While American alt-righters claim that “economics don’t matter” or that “white people can make socialism work,” the Swedish right-wingers I met weren’t having any of it. Living under a social democracy, where the bulk of your income is confiscated so the government can give it to foreigners, has a way of making you appreciate the merits of capitalism and a free market. A society needs an economic system that rewards thrift and innovation in order to remain intact, and Sweden’s economic model is a major contributor to its current woes.


5. Swedish women are not that good-looking.

The myth of the hot Nordic blonde is just that: a myth. While Swedish girls are on average more attractive and skinnier than American ones, that’s saying very little. The country is slouching towards American levels of obesity, thanks to the Swedes’ love of McDonald’s and other American fast food franchises: many girls I saw were starting to pack on the pounds. Additionally, Sweden’s feminist culture means that a disproportionate number of women ruin their looks with dead parrot haircuts, cotton candy hair dye, gaudy tattoos, shapeless hipster clothes, or some horrifying combination thereof.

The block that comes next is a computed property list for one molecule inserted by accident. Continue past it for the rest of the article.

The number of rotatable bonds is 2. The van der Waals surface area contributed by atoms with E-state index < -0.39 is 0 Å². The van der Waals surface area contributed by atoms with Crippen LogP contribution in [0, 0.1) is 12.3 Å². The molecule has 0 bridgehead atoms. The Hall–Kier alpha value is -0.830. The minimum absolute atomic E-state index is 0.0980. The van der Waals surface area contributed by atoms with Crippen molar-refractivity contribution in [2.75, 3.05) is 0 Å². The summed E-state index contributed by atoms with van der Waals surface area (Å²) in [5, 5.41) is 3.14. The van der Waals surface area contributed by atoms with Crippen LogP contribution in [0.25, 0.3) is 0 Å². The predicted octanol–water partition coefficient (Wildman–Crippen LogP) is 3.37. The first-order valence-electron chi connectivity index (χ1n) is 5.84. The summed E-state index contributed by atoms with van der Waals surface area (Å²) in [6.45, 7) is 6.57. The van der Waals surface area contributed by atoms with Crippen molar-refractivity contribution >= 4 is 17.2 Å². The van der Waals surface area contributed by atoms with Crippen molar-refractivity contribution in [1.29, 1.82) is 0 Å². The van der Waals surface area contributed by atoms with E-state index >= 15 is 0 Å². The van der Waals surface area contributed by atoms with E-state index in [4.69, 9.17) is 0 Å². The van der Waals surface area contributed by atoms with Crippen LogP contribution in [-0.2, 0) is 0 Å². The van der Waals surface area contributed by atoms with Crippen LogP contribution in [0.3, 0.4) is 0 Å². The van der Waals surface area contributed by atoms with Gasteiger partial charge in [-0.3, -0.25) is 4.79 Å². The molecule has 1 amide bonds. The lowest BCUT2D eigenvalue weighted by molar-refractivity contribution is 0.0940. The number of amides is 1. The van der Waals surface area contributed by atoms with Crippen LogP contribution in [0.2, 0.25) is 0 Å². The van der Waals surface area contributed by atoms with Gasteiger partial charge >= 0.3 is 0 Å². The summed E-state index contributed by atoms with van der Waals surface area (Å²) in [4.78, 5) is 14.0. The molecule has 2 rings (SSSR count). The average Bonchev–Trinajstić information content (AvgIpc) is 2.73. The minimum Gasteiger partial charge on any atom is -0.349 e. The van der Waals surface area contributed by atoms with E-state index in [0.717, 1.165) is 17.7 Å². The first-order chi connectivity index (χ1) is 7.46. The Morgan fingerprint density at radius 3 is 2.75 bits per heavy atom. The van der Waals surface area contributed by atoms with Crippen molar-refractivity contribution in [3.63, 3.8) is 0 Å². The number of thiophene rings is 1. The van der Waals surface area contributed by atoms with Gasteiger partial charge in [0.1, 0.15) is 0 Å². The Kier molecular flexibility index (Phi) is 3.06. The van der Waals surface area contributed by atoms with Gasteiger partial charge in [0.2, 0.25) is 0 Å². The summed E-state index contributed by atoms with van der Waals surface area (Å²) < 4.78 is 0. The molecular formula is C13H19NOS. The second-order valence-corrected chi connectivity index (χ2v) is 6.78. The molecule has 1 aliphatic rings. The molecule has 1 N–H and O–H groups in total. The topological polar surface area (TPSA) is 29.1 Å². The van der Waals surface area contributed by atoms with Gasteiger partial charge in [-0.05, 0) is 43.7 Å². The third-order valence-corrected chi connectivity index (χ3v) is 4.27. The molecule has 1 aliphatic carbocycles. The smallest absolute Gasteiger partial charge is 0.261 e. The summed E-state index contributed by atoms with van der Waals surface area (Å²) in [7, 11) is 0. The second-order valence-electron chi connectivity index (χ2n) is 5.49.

You’ll find more “hot Nordic blondes” on a random street in Budapest then you will anywhere in Stockholm.

Overall, while Stockholm was interesting—and I wish I had been able to spend more time there—I’m glad I don’t live in Sweden. It’s not as bad as the media depicts it, but it’s nothing admirable either.